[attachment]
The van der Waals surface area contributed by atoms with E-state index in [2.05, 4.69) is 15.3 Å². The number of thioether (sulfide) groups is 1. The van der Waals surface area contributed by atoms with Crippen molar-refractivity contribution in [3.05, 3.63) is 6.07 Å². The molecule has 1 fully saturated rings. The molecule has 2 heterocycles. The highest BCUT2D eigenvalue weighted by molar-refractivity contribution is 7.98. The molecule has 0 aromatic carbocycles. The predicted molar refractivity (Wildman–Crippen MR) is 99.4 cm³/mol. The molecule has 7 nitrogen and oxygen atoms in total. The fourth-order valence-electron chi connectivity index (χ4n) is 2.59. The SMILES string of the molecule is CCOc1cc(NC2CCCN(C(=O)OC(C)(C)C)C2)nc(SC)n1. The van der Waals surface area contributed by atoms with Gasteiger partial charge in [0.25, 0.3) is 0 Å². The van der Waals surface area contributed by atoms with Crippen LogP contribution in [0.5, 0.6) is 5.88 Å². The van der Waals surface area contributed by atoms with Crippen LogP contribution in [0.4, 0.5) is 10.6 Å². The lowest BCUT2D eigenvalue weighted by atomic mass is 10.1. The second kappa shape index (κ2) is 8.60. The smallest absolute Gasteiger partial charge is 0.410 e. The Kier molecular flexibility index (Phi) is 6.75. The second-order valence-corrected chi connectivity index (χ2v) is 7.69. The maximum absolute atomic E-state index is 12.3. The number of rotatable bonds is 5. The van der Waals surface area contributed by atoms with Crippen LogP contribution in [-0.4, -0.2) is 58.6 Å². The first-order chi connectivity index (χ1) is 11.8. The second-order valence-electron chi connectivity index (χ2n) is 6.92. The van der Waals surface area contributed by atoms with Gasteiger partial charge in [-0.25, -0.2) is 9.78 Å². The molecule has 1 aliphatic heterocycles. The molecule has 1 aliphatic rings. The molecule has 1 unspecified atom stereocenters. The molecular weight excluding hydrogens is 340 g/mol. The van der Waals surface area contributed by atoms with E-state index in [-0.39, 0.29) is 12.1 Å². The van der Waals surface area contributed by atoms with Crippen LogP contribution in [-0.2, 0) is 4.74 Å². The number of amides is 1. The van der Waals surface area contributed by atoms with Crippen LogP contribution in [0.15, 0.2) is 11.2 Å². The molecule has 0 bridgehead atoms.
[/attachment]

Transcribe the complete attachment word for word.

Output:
The van der Waals surface area contributed by atoms with E-state index in [2.05, 4.69) is 15.3 Å². The number of thioether (sulfide) groups is 1. The van der Waals surface area contributed by atoms with Crippen molar-refractivity contribution in [3.05, 3.63) is 6.07 Å². The molecule has 1 fully saturated rings. The molecule has 2 heterocycles. The highest BCUT2D eigenvalue weighted by molar-refractivity contribution is 7.98. The molecule has 0 aromatic carbocycles. The predicted molar refractivity (Wildman–Crippen MR) is 99.4 cm³/mol. The molecule has 7 nitrogen and oxygen atoms in total. The fourth-order valence-electron chi connectivity index (χ4n) is 2.59. The SMILES string of the molecule is CCOc1cc(NC2CCCN(C(=O)OC(C)(C)C)C2)nc(SC)n1. The van der Waals surface area contributed by atoms with Gasteiger partial charge in [0.25, 0.3) is 0 Å². The van der Waals surface area contributed by atoms with Crippen LogP contribution in [0.5, 0.6) is 5.88 Å². The van der Waals surface area contributed by atoms with Crippen LogP contribution in [0.4, 0.5) is 10.6 Å². The lowest BCUT2D eigenvalue weighted by atomic mass is 10.1. The second kappa shape index (κ2) is 8.60. The smallest absolute Gasteiger partial charge is 0.410 e. The Kier molecular flexibility index (Phi) is 6.75. The second-order valence-corrected chi connectivity index (χ2v) is 7.69. The maximum absolute atomic E-state index is 12.3. The number of rotatable bonds is 5. The van der Waals surface area contributed by atoms with Crippen LogP contribution in [-0.4, -0.2) is 58.6 Å². The first-order chi connectivity index (χ1) is 11.8. The second-order valence-electron chi connectivity index (χ2n) is 6.92. The van der Waals surface area contributed by atoms with Gasteiger partial charge in [-0.25, -0.2) is 9.78 Å². The molecule has 1 aliphatic heterocycles. The molecule has 1 aliphatic rings. The molecule has 1 unspecified atom stereocenters. The molecular weight excluding hydrogens is 340 g/mol. The van der Waals surface area contributed by atoms with E-state index in [-0.39, 0.29) is 12.1 Å². The van der Waals surface area contributed by atoms with Crippen LogP contribution in [-0.2, 0) is 4.74 Å². The number of amides is 1. The van der Waals surface area contributed by atoms with Crippen LogP contribution in [0.15, 0.2) is 11.2 Å². The molecule has 0 bridgehead atoms.